Many of you now realize how you’ve been brought up to think about race and how those ways have helped and hindered you along the way. Many of you have confronted prejudices you’ve picked up along the way, or biases you didn’t know you held, and you thought critically about how you might learn to let them go. Many of you have been unable to get this book out of your mind when you’re at your workplace, or the grocery store, or your school – thinking about how this space might feel to someone of a different race than your own. This is what it feels like to be changed by God through the gift of entering a neighbor’s story.
“We can’t actually say that this one incident of unusually high temperatures at the North Pole is a direct result of climate change. But what we can say is that incidents like these are growing more frequent, and when you take them together, it is climate change. One fluctuation in temperature like this could be explained by other variables, but the overall pattern points to climate change as the culprit.”
I think Coleman is saying something similar about racism in Minnesota.
You’ve probably heard it, or maybe even said it: “I don’t see color.” JaeRan Kim gives another spin-off: “People can tell you they don’t see you as Korean as if that is a compliment” (126). I think that these thoughts come from beautiful places in white people’s hearts. Perhaps the intent was to say “I want to see you as more than the color of your skin. I want to view you as a unique person. I’m not judging you as less than me because of your skin color. I see that there is a similarity between us even though our race is different.” These are wonderful things to intend. What we need to learn is that there is a difference between intent and impact.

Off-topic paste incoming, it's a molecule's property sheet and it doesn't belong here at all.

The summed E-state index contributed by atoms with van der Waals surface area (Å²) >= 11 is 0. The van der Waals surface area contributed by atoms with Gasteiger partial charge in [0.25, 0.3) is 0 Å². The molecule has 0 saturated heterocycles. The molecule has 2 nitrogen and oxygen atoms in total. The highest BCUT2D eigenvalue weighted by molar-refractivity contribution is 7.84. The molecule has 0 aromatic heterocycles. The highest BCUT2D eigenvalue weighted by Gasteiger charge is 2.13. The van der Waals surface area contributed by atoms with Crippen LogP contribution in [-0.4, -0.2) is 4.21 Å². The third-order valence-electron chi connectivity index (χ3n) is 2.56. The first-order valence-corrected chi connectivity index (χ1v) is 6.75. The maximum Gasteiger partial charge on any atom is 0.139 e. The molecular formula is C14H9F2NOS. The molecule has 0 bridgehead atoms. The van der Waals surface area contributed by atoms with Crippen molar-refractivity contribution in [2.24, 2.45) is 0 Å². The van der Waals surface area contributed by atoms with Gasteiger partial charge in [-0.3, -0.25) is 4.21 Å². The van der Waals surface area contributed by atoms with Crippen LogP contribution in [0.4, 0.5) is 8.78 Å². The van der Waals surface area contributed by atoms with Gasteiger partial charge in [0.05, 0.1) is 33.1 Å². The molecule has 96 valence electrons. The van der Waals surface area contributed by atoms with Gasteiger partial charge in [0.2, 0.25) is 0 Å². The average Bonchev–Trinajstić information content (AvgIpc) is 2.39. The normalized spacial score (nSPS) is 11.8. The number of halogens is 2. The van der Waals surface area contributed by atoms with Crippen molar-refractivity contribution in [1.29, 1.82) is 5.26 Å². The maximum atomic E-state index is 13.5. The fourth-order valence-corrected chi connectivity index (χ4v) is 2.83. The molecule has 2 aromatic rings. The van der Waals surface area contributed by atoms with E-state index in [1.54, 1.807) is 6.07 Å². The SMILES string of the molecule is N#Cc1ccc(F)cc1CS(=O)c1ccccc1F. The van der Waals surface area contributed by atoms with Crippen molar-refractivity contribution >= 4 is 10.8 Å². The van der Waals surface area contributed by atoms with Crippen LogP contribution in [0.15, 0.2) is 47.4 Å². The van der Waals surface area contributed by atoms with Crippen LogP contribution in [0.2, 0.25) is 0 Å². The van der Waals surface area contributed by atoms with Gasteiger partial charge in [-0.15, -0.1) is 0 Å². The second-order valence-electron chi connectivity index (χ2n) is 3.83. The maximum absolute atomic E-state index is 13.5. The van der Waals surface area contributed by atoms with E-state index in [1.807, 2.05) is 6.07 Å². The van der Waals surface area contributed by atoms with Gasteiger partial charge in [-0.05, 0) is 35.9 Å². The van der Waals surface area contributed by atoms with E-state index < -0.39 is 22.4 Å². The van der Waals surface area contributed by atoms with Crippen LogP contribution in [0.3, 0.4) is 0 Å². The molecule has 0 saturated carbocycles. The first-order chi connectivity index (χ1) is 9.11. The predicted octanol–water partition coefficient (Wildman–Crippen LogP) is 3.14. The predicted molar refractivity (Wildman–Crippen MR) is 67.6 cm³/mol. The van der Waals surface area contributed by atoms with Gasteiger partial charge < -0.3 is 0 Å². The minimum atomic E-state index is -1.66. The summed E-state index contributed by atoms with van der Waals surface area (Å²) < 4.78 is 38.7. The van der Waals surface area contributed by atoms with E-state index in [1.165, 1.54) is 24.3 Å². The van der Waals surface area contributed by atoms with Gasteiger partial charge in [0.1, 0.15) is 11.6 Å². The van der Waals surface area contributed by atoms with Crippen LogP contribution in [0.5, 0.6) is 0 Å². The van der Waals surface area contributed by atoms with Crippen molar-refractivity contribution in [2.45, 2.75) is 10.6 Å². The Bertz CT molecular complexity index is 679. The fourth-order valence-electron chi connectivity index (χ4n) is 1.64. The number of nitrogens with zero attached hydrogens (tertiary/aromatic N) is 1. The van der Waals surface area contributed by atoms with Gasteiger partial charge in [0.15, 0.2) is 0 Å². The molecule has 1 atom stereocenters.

I think about that pastor at the Bible study. He didn’t throw out the entire Bible and despair of himself because he no longer felt like Samuel. He just changed the way he saw the story, and changed the way he saw himself as fitting into it. I wonder if we can do the same for Minnesota Nice as we learn to tell ourselves a new story about ourselves.
There is something about this season of Advent that reveals the darkness and despair of our time. In the barrage of consumerism, there is still such need for families to have basic things like safe housing, food and clothing. Depression, loneliness and grief are heightened as memories of what has been flood back and expectations for what should be creep in.
Yet God knows and enters in.
Joel 2:12-13, 28-29 - In these verses, Joel doesn’t speak of God’s need for us to live up to the grand promises we make to God. Instead, he speaks about God’s longing to dwell with us right where we are, in the complexities and pains and broken hopes and regrets of our lives. “Rend your hearts and not your clothing,” God says through Joel. All God requires of us is what life eventually makes in us: a broken heart.
Power, evil and manipulation are real. They fester in insecurity and fearfully within groups. We see it like graffiti all over religious and political history and on bathroom walls. Yet, the promise we find in this story is that in the midst of this mounting power of the world, God enters with a different kind of power, one that is quiet and hidden.